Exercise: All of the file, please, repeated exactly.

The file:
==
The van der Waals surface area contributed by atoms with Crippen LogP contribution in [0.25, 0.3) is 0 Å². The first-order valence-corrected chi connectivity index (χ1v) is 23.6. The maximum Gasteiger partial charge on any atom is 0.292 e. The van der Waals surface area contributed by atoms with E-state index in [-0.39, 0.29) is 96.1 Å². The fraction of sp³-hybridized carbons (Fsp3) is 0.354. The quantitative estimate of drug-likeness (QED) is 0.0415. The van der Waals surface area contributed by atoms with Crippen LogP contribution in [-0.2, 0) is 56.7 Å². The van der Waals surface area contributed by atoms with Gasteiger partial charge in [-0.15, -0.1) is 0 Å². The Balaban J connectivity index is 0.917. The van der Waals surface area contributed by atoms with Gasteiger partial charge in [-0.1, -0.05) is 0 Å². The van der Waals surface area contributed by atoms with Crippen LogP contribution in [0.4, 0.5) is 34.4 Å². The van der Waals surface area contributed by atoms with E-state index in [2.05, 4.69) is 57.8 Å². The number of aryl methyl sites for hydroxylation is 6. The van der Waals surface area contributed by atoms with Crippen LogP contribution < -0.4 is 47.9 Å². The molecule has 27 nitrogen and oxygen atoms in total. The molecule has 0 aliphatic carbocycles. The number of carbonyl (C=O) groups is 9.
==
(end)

The van der Waals surface area contributed by atoms with Crippen LogP contribution in [0.25, 0.3) is 0 Å². The first-order valence-corrected chi connectivity index (χ1v) is 23.6. The maximum Gasteiger partial charge on any atom is 0.292 e. The van der Waals surface area contributed by atoms with E-state index in [-0.39, 0.29) is 96.1 Å². The fraction of sp³-hybridized carbons (Fsp3) is 0.354. The quantitative estimate of drug-likeness (QED) is 0.0415. The van der Waals surface area contributed by atoms with Crippen LogP contribution in [-0.2, 0) is 56.7 Å². The van der Waals surface area contributed by atoms with Gasteiger partial charge in [-0.15, -0.1) is 0 Å². The Balaban J connectivity index is 0.917. The van der Waals surface area contributed by atoms with Gasteiger partial charge in [-0.1, -0.05) is 0 Å². The van der Waals surface area contributed by atoms with Crippen LogP contribution in [0.4, 0.5) is 34.4 Å². The van der Waals surface area contributed by atoms with E-state index in [2.05, 4.69) is 57.8 Å². The number of aryl methyl sites for hydroxylation is 6. The van der Waals surface area contributed by atoms with Crippen LogP contribution < -0.4 is 47.9 Å². The molecule has 27 nitrogen and oxygen atoms in total. The molecule has 0 aliphatic carbocycles. The number of carbonyl (C=O) groups is 9.